The ever-changing geopolitical and security context marked by the war in Ukraine, the Covid-19 pandemic, increasing political and social instability in the Sahel connected also to climate change, the Taliban’s seizure of power in Afghanistan, and the institutional weakness of many African countries are shaping up the current terrorist threat landscape. The focus needs to be on prevention, both in terms of avoiding the institutional collapse of countries, and in terms of a concerted and careful action to repatriate and rehabilitate from the North-East of Syria Foreign Terrorist Fighters and their families, with a specific care for minors at risk of radicalization. Against this backdrop, additional challenges come from the perspective return to their countries of origins of Syria and Libya-based foreign fighters who have allegedly fought in Ukraine.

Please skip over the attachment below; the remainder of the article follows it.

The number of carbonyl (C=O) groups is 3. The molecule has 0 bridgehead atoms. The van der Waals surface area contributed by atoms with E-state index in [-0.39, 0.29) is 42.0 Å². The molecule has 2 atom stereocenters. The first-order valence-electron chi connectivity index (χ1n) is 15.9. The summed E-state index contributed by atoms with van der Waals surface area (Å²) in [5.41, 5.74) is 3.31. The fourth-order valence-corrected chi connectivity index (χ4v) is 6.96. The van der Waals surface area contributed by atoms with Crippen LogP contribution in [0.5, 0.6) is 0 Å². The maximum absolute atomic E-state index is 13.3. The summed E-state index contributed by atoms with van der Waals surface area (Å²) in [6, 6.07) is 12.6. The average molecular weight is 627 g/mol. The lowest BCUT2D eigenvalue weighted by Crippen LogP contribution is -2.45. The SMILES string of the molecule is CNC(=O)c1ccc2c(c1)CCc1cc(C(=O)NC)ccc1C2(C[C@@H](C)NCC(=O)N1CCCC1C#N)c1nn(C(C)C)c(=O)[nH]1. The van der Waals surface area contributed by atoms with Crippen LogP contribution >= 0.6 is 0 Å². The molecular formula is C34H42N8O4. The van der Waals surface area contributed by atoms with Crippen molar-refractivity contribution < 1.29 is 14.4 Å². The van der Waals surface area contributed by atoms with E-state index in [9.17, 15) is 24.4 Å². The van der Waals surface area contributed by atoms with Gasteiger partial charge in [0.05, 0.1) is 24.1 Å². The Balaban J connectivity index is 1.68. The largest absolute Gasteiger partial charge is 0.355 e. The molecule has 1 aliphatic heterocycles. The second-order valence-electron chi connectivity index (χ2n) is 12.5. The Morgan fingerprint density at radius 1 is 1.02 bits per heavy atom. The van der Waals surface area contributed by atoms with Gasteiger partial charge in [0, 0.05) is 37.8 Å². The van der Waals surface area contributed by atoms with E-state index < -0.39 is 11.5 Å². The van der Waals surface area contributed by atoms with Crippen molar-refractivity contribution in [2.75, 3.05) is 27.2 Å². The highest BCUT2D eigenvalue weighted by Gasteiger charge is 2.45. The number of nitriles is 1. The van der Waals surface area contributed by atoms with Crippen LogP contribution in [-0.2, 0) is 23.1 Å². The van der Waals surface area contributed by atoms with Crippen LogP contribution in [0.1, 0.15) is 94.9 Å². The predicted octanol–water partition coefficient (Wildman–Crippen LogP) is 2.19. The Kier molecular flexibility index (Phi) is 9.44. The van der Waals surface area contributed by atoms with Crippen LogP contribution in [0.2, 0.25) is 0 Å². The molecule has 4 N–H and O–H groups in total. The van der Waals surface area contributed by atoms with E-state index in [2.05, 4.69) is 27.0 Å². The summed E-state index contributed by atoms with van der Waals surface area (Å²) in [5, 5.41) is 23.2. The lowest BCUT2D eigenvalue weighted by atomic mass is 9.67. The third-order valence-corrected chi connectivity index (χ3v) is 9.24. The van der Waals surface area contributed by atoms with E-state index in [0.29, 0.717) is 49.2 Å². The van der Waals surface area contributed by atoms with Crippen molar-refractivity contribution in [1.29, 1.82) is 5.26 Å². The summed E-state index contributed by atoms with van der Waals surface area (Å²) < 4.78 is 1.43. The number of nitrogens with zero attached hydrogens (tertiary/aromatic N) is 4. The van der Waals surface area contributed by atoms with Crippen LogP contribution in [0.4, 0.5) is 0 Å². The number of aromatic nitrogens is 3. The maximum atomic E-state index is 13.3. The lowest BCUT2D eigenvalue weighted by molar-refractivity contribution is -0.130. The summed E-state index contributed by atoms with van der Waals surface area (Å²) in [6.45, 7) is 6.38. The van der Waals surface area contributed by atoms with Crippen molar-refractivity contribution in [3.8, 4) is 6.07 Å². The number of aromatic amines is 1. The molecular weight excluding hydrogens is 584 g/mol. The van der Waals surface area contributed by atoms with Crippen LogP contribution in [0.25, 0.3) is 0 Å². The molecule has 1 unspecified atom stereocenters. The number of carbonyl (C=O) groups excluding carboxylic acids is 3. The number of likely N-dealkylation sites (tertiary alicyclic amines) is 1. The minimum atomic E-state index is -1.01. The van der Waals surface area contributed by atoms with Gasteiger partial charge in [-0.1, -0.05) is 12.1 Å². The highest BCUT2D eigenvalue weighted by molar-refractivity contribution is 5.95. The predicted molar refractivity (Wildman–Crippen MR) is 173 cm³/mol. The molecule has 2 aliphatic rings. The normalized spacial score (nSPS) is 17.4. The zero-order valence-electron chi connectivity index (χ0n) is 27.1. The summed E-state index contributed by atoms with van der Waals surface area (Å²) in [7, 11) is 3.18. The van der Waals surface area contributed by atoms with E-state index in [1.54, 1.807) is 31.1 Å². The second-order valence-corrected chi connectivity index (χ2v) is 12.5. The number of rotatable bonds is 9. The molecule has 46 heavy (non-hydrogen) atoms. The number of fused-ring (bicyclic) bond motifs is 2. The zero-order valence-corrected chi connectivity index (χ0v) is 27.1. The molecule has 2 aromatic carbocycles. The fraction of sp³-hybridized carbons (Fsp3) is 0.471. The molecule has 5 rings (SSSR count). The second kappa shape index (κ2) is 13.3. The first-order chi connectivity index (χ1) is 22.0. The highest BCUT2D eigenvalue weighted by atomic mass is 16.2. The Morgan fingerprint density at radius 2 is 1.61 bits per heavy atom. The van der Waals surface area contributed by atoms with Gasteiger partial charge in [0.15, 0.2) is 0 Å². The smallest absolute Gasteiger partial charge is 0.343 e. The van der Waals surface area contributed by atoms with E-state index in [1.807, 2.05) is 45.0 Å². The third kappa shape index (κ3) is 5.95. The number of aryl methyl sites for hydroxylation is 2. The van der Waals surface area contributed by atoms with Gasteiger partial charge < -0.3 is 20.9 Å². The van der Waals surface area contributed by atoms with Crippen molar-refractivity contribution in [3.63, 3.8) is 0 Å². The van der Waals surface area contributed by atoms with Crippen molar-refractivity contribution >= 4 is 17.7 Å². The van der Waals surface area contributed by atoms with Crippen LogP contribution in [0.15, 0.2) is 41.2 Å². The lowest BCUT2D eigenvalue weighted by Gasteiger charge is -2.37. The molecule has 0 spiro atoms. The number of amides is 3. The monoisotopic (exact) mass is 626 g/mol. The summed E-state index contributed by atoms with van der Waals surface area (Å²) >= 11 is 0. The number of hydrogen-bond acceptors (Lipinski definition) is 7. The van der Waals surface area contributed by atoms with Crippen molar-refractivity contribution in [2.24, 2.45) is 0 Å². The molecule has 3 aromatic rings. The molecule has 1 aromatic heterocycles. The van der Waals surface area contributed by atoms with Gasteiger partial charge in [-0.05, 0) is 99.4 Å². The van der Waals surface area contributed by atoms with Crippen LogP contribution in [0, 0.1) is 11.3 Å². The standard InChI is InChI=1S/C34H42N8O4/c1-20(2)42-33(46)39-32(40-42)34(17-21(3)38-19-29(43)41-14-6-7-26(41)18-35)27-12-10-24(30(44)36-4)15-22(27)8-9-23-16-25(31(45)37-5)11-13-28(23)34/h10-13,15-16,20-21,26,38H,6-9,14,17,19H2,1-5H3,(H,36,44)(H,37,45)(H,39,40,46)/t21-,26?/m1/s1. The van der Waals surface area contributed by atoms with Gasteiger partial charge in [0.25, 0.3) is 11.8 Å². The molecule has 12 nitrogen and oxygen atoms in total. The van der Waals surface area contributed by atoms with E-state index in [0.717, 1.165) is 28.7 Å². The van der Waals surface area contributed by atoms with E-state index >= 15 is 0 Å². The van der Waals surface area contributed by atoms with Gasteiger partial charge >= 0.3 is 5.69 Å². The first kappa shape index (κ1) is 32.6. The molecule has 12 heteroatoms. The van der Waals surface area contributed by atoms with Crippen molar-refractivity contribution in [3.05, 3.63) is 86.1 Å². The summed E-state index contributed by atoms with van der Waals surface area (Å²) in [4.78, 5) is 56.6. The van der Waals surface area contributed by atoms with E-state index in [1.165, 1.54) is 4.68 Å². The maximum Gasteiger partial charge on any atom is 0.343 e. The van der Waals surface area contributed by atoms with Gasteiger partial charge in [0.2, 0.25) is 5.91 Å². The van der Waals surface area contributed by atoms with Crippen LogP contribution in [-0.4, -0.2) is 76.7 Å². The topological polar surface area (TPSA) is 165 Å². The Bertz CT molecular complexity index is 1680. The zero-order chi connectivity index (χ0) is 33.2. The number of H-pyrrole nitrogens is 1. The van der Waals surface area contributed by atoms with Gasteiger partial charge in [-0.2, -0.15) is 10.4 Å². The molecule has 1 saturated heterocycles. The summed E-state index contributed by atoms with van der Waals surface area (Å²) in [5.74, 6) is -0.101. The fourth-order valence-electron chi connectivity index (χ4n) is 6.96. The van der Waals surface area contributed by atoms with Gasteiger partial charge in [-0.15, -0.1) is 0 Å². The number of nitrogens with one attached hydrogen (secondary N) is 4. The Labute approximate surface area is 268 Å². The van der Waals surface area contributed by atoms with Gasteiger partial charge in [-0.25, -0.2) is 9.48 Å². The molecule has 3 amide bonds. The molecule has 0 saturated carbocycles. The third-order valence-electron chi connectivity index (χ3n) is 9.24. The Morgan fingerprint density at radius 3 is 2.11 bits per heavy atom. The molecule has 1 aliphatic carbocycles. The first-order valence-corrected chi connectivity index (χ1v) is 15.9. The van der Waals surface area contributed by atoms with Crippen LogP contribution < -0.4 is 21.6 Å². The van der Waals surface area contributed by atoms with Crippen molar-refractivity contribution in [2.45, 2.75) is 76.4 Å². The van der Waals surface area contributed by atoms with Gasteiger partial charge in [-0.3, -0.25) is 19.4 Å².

How has the jihadist threat landscape evolved so rapidly from the MENA and Afghanistan to the Sub-Saharan Africa over the past year? What measures can governments adopt to tackle local and transnational terrorism both offline and online? What steps should be taken to address the drivers of violent extremism and strengthen community resilience? Can governments engage (or even compromise) politically with local jihadist groups, and under which circumstances? How dangerous is the threat posed by foreign fighters in the Ukraine conflict scenario, and what might be the repercussions?